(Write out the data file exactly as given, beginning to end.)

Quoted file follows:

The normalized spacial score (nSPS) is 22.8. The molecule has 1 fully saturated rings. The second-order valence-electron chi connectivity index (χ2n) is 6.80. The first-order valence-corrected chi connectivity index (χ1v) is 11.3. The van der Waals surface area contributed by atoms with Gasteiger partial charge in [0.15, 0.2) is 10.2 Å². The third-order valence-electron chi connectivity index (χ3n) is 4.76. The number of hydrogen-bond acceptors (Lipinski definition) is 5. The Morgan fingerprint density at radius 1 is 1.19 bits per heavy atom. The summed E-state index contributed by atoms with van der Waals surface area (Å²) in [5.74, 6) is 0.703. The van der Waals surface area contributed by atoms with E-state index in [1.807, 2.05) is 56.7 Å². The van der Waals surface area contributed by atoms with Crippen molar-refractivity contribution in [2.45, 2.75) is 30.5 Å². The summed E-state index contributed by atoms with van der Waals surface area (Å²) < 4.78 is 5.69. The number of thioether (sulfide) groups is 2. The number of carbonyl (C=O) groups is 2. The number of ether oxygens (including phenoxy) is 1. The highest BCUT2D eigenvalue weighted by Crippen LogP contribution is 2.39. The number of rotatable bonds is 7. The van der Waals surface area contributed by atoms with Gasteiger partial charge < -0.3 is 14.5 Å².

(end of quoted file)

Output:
The normalized spacial score (nSPS) is 22.8. The molecule has 1 fully saturated rings. The second-order valence-electron chi connectivity index (χ2n) is 6.80. The first-order valence-corrected chi connectivity index (χ1v) is 11.3. The van der Waals surface area contributed by atoms with Gasteiger partial charge in [0.15, 0.2) is 10.2 Å². The third-order valence-electron chi connectivity index (χ3n) is 4.76. The number of hydrogen-bond acceptors (Lipinski definition) is 5. The Morgan fingerprint density at radius 1 is 1.19 bits per heavy atom. The summed E-state index contributed by atoms with van der Waals surface area (Å²) in [5.74, 6) is 0.703. The van der Waals surface area contributed by atoms with E-state index in [1.807, 2.05) is 56.7 Å². The van der Waals surface area contributed by atoms with Crippen molar-refractivity contribution in [2.45, 2.75) is 30.5 Å². The summed E-state index contributed by atoms with van der Waals surface area (Å²) < 4.78 is 5.69. The number of thioether (sulfide) groups is 2. The number of carbonyl (C=O) groups is 2. The number of ether oxygens (including phenoxy) is 1. The highest BCUT2D eigenvalue weighted by Crippen LogP contribution is 2.39. The number of rotatable bonds is 7. The van der Waals surface area contributed by atoms with Gasteiger partial charge < -0.3 is 14.5 Å².